Remain aware that the school’s efforts to accept you openly might be met with push-back from some less enlightened parents. Consider asking the school to host an educational forum for the parents of your child’s classmates, wherein you, and perhaps your doctor or other medical professional, can address any concerns they or school support staff may have.
While you may be met with some negativity, there is also a good chance that the other parents will welcome the opportunity to discuss ways in which they can explain your situation to their children using age-appropriate terminology and a non-judgmental tone. It would not be unusual for your child to be somewhat troubled by your transition, and having the support of his or her classmates, teachers, counselors and other administrators, can help make this time easier on everyone involved.
Once your child has entered middle school or high school, it won’t be as important for the school staff to know about your sexuality as it was during the elementary years. However, if it is your adolescent, rather than you, who is gay or transgendered, it will be vitally important for the school to understand that protecting him or her from bullying and harassment is the obligation of the institution.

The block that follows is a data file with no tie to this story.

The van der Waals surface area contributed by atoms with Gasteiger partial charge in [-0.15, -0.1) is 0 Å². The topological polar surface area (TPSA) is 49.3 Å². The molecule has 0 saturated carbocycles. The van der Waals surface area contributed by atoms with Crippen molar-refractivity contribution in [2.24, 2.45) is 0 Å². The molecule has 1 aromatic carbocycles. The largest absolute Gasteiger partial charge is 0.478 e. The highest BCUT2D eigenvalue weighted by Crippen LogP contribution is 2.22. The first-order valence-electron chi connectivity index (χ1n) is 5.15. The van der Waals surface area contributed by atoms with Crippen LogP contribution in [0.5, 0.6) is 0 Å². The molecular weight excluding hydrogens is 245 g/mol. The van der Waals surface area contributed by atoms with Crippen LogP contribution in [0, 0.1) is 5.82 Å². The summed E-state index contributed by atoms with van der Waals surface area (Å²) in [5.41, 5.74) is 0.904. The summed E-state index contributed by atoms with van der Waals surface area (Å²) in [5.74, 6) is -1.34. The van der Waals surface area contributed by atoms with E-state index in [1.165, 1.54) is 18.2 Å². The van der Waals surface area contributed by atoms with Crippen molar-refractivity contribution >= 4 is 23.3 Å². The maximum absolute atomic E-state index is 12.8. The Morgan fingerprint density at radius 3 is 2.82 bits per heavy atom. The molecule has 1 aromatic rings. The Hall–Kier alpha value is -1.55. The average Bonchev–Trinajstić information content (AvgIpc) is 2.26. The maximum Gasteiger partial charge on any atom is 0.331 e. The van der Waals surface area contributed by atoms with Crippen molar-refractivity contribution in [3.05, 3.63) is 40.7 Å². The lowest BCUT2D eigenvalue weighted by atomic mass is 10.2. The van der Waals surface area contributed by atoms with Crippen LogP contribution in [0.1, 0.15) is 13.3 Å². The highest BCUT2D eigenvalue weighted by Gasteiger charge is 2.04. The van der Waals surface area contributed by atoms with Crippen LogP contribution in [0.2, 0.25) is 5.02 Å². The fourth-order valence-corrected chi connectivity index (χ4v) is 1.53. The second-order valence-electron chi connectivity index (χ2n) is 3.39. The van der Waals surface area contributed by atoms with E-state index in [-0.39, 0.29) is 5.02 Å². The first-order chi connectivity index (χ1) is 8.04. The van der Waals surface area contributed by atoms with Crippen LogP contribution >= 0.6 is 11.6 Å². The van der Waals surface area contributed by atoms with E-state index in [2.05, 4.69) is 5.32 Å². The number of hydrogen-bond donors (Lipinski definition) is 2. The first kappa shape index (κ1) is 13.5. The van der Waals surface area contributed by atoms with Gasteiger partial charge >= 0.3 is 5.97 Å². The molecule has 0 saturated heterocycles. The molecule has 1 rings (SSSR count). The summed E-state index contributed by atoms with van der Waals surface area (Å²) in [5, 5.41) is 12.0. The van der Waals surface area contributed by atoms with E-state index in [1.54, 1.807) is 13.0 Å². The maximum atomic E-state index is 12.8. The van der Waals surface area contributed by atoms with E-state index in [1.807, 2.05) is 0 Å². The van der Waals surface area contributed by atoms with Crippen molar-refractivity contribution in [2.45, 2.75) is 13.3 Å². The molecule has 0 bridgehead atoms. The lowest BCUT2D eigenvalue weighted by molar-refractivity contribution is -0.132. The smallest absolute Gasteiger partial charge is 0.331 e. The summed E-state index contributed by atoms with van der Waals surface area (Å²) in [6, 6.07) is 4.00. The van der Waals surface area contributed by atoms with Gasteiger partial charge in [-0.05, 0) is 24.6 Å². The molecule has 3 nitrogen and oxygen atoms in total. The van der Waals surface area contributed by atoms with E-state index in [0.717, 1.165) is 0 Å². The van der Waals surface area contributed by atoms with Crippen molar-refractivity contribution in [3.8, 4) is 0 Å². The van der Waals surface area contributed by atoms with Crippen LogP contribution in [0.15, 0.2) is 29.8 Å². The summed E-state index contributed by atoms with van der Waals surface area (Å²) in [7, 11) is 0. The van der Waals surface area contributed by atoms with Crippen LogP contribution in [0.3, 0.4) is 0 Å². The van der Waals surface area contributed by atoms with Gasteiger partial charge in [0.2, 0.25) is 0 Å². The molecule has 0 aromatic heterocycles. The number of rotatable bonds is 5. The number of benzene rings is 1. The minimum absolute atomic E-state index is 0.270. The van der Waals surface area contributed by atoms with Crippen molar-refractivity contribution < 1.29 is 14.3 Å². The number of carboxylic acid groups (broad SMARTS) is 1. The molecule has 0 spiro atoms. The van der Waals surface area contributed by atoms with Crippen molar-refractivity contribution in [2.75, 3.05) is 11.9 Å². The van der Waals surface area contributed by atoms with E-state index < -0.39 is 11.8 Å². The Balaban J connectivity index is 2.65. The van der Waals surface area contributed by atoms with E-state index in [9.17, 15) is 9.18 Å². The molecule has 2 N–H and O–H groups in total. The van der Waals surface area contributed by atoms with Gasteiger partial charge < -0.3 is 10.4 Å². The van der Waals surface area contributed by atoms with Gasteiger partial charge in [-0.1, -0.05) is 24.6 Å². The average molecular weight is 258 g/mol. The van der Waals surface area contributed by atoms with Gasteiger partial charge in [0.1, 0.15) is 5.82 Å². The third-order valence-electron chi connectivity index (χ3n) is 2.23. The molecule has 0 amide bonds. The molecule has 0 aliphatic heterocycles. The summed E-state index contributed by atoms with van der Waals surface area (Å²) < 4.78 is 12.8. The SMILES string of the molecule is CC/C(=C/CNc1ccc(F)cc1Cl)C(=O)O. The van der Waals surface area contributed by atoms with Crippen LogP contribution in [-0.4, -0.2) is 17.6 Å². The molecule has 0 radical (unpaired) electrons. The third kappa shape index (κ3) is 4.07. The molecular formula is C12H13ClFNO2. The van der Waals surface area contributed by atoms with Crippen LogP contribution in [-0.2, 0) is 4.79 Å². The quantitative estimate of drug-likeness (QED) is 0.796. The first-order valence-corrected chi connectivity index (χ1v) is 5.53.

As your child’s main advocate, it’s up to you to ensure that the school takes this responsibility seriously and that your child’s right to an education in a safe environment is not violated. Taking a no-nonsense approach that makes it clear from the outset that you expect reasonable accommodations to be made lets the school know that you will be taking an active role in ensuring that your child’s rights are protected.
Teens and even pre-teens are coming out as gay and trans earlier and more publically than they ever have before. Many of them are fortunate to have Gay-Straight Alliance organizations at their schools, and are accepted by their peers with neither fanfare nor reticence. The open and affirming atmosphere at their school allows them the freedom to be themselves, with the support of their teachers and counselors. Not all gay or gender-different kids are so lucky, of course, and parents can be faced with difficult choices regarding their child’s education.
Sometimes, despite an administration’s best efforts, gay or gender-different children still find themselves victimized by hateful slurs or actions on the part of fellow students. In some cases, the adults that are supposed to protect them from such abuse are more inclined to look the other way than to intervene on their behalf. In such situations, it may be necessary to enlist the help of an attorney who can convince the school district that transferring your child to a more appropriate learning environment might be the only solution.
Given the high suicide rate among children who have been bullied, regardless of the real or perceived reason for the harassment, it is vitally important that parents and administrators work together to ensure that children feel safe and accepted at school and are given the opportunity to benefit from all that their schools and communities have to offer. All of our children deserve a good education, in a safe space, where they can feel free to express themselves and grow to their fullest potential, and parents must remain ever vigilant in order to make sure that they do.
By Chris McNamee